The statement taken as a whole is self-contradictory and ultimately incoherent.  However, Clyde was not defending the rioters but objecting to the characterization of their criminal conduct as an insurrection.  Members like all citizens are allowed to draw such a distinction. Indeed, members are protected in doing such by not just the First Amendment but the Speech and Debate Clause of the Constitution.

Clearly, the Congress has the right to censure any member. Under Article I, Section 5  “[e]ach House may determine the Rules of its Proceedings, punish its Members for disorderly Behaviour, and, with the Concurrence of two thirds, expel a Member.” However, to do so over such a question is an abusive of the legislative process.

Rep. Hice focused on defending former President Donald Trump from allegations that he incited an insurrection, the basis for his second impeachment. That is an issue that still divides this country with good arguments on both sides.

As for Rep. Gosar, he criticized the handling of the investigations and prosecutions by the Justice Department as excessive and pointed out how the lead prosecutor boasted on television that they sought to hit defendants so hard as to create “shock and awe” to deter others. He specifically questioned the handling of the investigation into the death of Ashli Babbitt, a case that raised concerns for many including myself.

Again, I do not agree with some of the characterizations or rhetoric of these members.  However, the attempt to censure colleagues for holding such opposing views is a disgraceful use of legislative authority.  Cicilline wrote:

“These three members dangerously mischaracterized what happened that day and showed more sympathy for the domestic terrorists than the Capitol police officers who died during the attack…These members cannot be allowed to rewrite history at their convenience by disrespecting the sacrifices made by Capitol police officers and downplaying the violent, destructive intent that rioters carried into this sacred building,” Cicilline added. ‘The January 6th insurrection was an attack on our democracy that we must continue to defend against today.’”

Read that over a few times. Cicilline wants to censure colleagues for “dangerous mischaracterizations [of] what happened that day.” Putting aside the irony given challenges to Cicilline’s own often over-hearted rhetoric (including as a House impeachment manager), he is seeking to punish colleagues for holding an opposing view of what occurred on that day.

As support for this abusive measure, Cicilline cited the expulsion of 17 members of Congress during the Civil War for “disloyalty to the United States.”  Cicilline is historically correct about the expulsions but absurdly off-base in his analogy to the current controversy.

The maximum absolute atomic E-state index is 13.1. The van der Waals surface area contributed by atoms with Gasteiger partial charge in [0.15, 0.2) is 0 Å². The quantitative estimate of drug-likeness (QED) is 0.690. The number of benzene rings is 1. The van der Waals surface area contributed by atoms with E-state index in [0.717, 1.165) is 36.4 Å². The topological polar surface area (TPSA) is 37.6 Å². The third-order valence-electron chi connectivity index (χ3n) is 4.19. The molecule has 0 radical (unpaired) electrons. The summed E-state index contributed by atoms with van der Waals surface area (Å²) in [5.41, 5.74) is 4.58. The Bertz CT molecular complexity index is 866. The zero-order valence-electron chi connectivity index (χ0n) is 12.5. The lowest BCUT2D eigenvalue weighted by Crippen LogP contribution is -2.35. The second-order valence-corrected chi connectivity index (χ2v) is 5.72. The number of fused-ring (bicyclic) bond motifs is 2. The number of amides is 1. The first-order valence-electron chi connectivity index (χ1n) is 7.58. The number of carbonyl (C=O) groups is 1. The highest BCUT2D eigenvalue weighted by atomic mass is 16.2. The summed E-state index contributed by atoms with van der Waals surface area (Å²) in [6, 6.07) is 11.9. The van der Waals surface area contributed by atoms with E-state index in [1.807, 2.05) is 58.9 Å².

The move to expel these members occurred on March 1861. That was a month after the start of the war with the firing on Fort Sumpter. On April 15, President Lincoln declared an insurrection. By that time, most Southern members rushed back to support the Confederacy, leaving vacancies in Congress. Maine Sen. William Pitt Fessenden thought it was insane to hold the seats for members who left the Senate to join a rebellion.  The Senate agreed and struck the names of the senators.  In July 1861, The 10 senators were expelled in July 1861 for being engaged “in a conspiracy against the peace and union of the United States Government” for their support of the Confederacy, according to the Senate.  Keep in mind that the first Battle of Bull Run occurred on July 21, 1861.

One senator was expelled on Dec. 4, 1861 because John Breckinridge, of Kentucky, had waited to see if Civil War could be avoided but then “joined the enemies of his country, and is now in arms against the Government he had sworn the support.” What is interesting is that, in October 1861, Breckinridge sent a formal letter of resignation to the Senate but months later Michigan Sen. Zachariah Chandler still moved to expel him. Ultimately, 14 senators were expelled.

Those were members who supported a civil war that costs hundreds of thousands of lives, including some like Breckinridge who took up arms in the Confederate forces. Cicilline sees no distinction with colleagues who condemned the violence but characterized it as a riot rather than an insurrection. Again, Cicilline insisted “We cannot allow this abhorrent mischaracterization to go unchecked.”

Just as our Constitution protects against the tyranny of the few, it also protects against the tyranny of the majority. As Madison said, “It is of great importance in a republic, not only to guard the society against the oppression of its rulers; but to guard one part of the society against the injustice of the other part.”

While a censure is unlikely to prompt judicial review (which is why it likely appears to Cicilline), it is still an offense to our constitutional values.  The Cicilline resolution should be condemned by members of both parties as an abusive legislative authority and inimical to the legislative process.  He would open a Pandora’s Box of politically retaliatory measures that would see no end in our age of rage. There remain members on both sides who continue to fuel our divisions and capitalize on our tragedies for political purposes. No party owns the rights to Jan. 6th or the national pain caused by the attack. It remains an open wound for our nation as a whole. We will continue to debate the causes and the characterization of that attack on Congress. However, members cannot dictate how others reference or interpret these events.